On December 4, 2010, about 1430 central standard time, a Piper PA 46-350P, N350MM, ditched in the Gulf of Mexico following a complete loss of engine power. The commercial pilot and the three passengers were not injured. The airplane was registered to and operated by Sidestick LLC., of Wilmington, Delaware. Visual meteorological conditions prevailed and an instrument flight rules (IFR) flight plan was filed for the 14 Code of Federal Regulations Part 91 personal flight. The cross-country flight had originated at 1200, from the Cozumel International Airport (MMCZ), Cozumel, Quintana Roo, Mexico, and was en route to the Louis Armstrong New Orleans International Airport (KMSY), New Orleans, Louisiana. Use your browsers 'back' function to return to synopsisReturn to Query Page
The pilot reported that 2 hours into the flight he heard a noticeable change in engine noise and observed erratic engine torque readings. Moments later the airplane experienced a complete loss of engine power. After declaring an emergency, the pilot attempted to locate the problem by changing fuel tanks, activating the emergency fuel pumps, and checking the ignition, battery, and fuel cut off positions. Between 15,000 and 20,000 feet mean sea level (MSL), the pilot feathered the propeller and attempted 4 different engine restarts to no avail. As they descended, the pilot provided air traffic control (ATC) with position reports and prepared the passengers for the impending water landing. After the successful water landing near an oil rig platform, the pilot and passengers were picked up by oil rig personnel.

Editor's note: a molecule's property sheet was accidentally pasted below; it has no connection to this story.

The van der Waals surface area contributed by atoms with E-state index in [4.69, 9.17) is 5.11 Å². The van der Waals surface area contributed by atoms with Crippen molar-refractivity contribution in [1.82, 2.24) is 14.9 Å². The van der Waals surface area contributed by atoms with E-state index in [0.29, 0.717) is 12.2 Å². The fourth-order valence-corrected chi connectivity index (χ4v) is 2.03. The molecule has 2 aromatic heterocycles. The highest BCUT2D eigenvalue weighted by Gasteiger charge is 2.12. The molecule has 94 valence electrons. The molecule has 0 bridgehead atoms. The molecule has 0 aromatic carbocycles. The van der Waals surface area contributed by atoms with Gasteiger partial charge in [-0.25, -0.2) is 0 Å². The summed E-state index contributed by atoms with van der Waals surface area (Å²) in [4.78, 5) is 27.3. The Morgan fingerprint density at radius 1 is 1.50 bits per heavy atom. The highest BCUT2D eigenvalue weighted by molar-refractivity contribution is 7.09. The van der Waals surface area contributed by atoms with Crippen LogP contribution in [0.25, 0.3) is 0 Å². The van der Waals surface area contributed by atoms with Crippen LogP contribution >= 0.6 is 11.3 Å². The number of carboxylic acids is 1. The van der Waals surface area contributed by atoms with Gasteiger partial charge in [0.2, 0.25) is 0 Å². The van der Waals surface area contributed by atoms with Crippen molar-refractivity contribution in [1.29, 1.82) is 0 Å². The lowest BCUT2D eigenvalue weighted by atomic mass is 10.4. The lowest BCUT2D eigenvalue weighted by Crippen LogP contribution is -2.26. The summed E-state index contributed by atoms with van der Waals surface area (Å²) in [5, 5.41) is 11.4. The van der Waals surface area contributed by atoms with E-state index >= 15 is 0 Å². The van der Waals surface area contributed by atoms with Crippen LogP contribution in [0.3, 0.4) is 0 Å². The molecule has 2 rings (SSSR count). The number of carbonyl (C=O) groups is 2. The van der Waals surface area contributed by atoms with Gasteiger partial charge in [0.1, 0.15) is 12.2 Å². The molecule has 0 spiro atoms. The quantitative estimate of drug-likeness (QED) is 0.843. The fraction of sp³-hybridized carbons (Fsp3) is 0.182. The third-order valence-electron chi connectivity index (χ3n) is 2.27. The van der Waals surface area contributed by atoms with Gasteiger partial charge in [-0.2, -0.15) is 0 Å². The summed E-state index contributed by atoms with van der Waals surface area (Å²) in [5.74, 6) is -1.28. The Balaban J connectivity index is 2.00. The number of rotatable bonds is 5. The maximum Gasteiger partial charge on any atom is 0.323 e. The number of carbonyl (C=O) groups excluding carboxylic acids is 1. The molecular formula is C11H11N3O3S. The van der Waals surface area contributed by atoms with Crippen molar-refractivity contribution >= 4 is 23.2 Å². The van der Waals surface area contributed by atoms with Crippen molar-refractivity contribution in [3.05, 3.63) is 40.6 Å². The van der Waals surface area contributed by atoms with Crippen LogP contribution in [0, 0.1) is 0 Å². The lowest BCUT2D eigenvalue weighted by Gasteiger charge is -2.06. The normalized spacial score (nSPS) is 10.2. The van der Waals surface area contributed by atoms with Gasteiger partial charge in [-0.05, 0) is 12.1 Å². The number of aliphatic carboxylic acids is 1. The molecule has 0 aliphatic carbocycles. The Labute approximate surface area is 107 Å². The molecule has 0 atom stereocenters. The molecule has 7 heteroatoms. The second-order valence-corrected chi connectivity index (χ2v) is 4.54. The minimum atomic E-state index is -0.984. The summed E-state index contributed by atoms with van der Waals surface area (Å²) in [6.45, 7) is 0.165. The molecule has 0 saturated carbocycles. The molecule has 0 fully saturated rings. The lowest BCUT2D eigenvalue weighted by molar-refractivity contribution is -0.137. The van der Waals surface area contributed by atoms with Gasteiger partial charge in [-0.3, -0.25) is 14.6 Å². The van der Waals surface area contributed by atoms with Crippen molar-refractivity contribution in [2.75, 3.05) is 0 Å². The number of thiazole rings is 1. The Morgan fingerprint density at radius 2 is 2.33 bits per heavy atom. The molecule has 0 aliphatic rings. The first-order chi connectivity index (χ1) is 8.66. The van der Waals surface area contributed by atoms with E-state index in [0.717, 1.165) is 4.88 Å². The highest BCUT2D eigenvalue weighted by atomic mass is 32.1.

The airplane ditched 175 miles from KMSY and over 100 miles from land. The water depth in the area was reported to be in excess of 5,000 feet. The wreckage was not recovered; therefore, a reason for the loss of engine power could not be determined.